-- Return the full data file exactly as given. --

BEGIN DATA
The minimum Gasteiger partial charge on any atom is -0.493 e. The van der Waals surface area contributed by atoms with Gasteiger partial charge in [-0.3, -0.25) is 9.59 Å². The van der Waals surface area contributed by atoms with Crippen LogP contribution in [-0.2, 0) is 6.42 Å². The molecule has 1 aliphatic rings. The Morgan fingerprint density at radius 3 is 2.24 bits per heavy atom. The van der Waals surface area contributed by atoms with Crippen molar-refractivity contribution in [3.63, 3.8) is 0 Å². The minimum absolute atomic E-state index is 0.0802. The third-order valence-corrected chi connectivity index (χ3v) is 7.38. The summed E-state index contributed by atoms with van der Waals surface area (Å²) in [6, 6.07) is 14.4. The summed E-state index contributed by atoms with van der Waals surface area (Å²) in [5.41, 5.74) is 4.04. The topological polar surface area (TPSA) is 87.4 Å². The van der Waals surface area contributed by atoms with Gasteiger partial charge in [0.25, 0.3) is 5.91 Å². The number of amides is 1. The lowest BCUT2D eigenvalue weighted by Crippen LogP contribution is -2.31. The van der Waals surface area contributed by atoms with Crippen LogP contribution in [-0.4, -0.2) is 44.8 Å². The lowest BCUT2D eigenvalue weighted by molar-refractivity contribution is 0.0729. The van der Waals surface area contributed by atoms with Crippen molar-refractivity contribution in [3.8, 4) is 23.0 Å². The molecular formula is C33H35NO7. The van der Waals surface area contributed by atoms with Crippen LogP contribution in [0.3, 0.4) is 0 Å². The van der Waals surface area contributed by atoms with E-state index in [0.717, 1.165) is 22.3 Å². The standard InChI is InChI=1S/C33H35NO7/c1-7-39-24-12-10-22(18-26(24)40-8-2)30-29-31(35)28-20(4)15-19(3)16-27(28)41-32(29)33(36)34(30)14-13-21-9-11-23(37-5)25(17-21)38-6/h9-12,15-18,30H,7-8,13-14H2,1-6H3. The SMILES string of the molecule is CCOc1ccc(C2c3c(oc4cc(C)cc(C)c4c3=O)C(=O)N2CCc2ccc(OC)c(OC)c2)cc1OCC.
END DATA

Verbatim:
The minimum Gasteiger partial charge on any atom is -0.493 e. The van der Waals surface area contributed by atoms with Gasteiger partial charge in [-0.3, -0.25) is 9.59 Å². The van der Waals surface area contributed by atoms with Crippen LogP contribution in [-0.2, 0) is 6.42 Å². The molecule has 1 aliphatic rings. The Morgan fingerprint density at radius 3 is 2.24 bits per heavy atom. The van der Waals surface area contributed by atoms with Crippen molar-refractivity contribution in [3.63, 3.8) is 0 Å². The minimum absolute atomic E-state index is 0.0802. The third-order valence-corrected chi connectivity index (χ3v) is 7.38. The summed E-state index contributed by atoms with van der Waals surface area (Å²) in [6, 6.07) is 14.4. The summed E-state index contributed by atoms with van der Waals surface area (Å²) in [5.41, 5.74) is 4.04. The topological polar surface area (TPSA) is 87.4 Å². The van der Waals surface area contributed by atoms with Gasteiger partial charge in [0.25, 0.3) is 5.91 Å². The number of amides is 1. The lowest BCUT2D eigenvalue weighted by Crippen LogP contribution is -2.31. The van der Waals surface area contributed by atoms with Crippen LogP contribution in [-0.4, -0.2) is 44.8 Å². The lowest BCUT2D eigenvalue weighted by molar-refractivity contribution is 0.0729. The van der Waals surface area contributed by atoms with Crippen molar-refractivity contribution in [3.8, 4) is 23.0 Å². The molecular formula is C33H35NO7. The van der Waals surface area contributed by atoms with Crippen LogP contribution in [0.3, 0.4) is 0 Å². The van der Waals surface area contributed by atoms with E-state index in [0.717, 1.165) is 22.3 Å². The standard InChI is InChI=1S/C33H35NO7/c1-7-39-24-12-10-22(18-26(24)40-8-2)30-29-31(35)28-20(4)15-19(3)16-27(28)41-32(29)33(36)34(30)14-13-21-9-11-23(37-5)25(17-21)38-6/h9-12,15-18,30H,7-8,13-14H2,1-6H3. The SMILES string of the molecule is CCOc1ccc(C2c3c(oc4cc(C)cc(C)c4c3=O)C(=O)N2CCc2ccc(OC)c(OC)c2)cc1OCC.